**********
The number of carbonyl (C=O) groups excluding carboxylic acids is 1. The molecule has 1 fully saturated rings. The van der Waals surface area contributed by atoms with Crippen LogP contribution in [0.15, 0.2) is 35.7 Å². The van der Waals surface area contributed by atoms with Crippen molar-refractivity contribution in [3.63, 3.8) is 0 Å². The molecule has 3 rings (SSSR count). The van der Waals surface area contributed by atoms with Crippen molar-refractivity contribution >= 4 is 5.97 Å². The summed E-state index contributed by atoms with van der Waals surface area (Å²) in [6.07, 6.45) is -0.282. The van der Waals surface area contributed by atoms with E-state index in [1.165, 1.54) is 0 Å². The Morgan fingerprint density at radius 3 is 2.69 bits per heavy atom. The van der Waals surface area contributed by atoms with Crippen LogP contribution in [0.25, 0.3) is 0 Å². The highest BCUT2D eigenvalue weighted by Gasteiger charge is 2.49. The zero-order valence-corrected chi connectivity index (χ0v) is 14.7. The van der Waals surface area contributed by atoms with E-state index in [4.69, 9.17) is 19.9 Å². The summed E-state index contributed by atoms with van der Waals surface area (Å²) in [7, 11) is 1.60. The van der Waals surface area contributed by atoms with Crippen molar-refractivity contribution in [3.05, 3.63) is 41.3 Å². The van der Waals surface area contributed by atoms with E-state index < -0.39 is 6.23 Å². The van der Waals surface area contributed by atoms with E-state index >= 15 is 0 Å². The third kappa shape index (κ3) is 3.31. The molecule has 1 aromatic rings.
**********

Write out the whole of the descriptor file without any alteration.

The number of carbonyl (C=O) groups excluding carboxylic acids is 1. The molecule has 1 fully saturated rings. The van der Waals surface area contributed by atoms with Crippen LogP contribution in [0.15, 0.2) is 35.7 Å². The van der Waals surface area contributed by atoms with Crippen molar-refractivity contribution in [3.63, 3.8) is 0 Å². The molecule has 3 rings (SSSR count). The van der Waals surface area contributed by atoms with Crippen molar-refractivity contribution >= 4 is 5.97 Å². The summed E-state index contributed by atoms with van der Waals surface area (Å²) in [6.07, 6.45) is -0.282. The van der Waals surface area contributed by atoms with E-state index in [1.165, 1.54) is 0 Å². The Morgan fingerprint density at radius 3 is 2.69 bits per heavy atom. The van der Waals surface area contributed by atoms with Crippen LogP contribution in [0.25, 0.3) is 0 Å². The highest BCUT2D eigenvalue weighted by Gasteiger charge is 2.49. The zero-order valence-corrected chi connectivity index (χ0v) is 14.7. The van der Waals surface area contributed by atoms with E-state index in [4.69, 9.17) is 19.9 Å². The summed E-state index contributed by atoms with van der Waals surface area (Å²) in [7, 11) is 1.60. The van der Waals surface area contributed by atoms with Crippen molar-refractivity contribution in [3.05, 3.63) is 41.3 Å². The van der Waals surface area contributed by atoms with E-state index < -0.39 is 6.23 Å². The van der Waals surface area contributed by atoms with E-state index >= 15 is 0 Å². The third kappa shape index (κ3) is 3.31. The molecule has 1 aromatic rings.